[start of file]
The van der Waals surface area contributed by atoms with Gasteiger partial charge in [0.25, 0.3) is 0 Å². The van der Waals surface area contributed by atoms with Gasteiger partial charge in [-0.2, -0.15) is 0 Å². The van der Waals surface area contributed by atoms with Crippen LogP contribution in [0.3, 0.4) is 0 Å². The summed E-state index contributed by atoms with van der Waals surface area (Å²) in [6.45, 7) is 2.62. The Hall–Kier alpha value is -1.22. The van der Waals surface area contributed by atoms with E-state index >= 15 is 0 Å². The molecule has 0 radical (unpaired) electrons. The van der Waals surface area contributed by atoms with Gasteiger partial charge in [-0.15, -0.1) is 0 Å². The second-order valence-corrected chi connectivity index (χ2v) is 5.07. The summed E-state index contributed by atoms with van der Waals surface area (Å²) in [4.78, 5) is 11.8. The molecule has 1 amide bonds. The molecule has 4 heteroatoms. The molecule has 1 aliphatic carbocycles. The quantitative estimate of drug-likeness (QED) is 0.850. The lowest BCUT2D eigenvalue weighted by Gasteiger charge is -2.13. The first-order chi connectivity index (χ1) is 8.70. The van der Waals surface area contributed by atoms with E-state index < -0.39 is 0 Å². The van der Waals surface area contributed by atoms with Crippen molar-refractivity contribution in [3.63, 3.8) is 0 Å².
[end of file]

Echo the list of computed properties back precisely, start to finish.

The van der Waals surface area contributed by atoms with Gasteiger partial charge in [0.25, 0.3) is 0 Å². The van der Waals surface area contributed by atoms with Gasteiger partial charge in [-0.2, -0.15) is 0 Å². The van der Waals surface area contributed by atoms with Crippen LogP contribution in [0.3, 0.4) is 0 Å². The summed E-state index contributed by atoms with van der Waals surface area (Å²) in [6.45, 7) is 2.62. The Hall–Kier alpha value is -1.22. The van der Waals surface area contributed by atoms with E-state index >= 15 is 0 Å². The molecule has 0 radical (unpaired) electrons. The van der Waals surface area contributed by atoms with Gasteiger partial charge in [-0.15, -0.1) is 0 Å². The second-order valence-corrected chi connectivity index (χ2v) is 5.07. The summed E-state index contributed by atoms with van der Waals surface area (Å²) in [4.78, 5) is 11.8. The molecule has 1 amide bonds. The molecule has 4 heteroatoms. The molecule has 1 aliphatic carbocycles. The quantitative estimate of drug-likeness (QED) is 0.850. The lowest BCUT2D eigenvalue weighted by Gasteiger charge is -2.13. The first-order chi connectivity index (χ1) is 8.70. The van der Waals surface area contributed by atoms with E-state index < -0.39 is 0 Å². The van der Waals surface area contributed by atoms with Crippen molar-refractivity contribution in [3.63, 3.8) is 0 Å².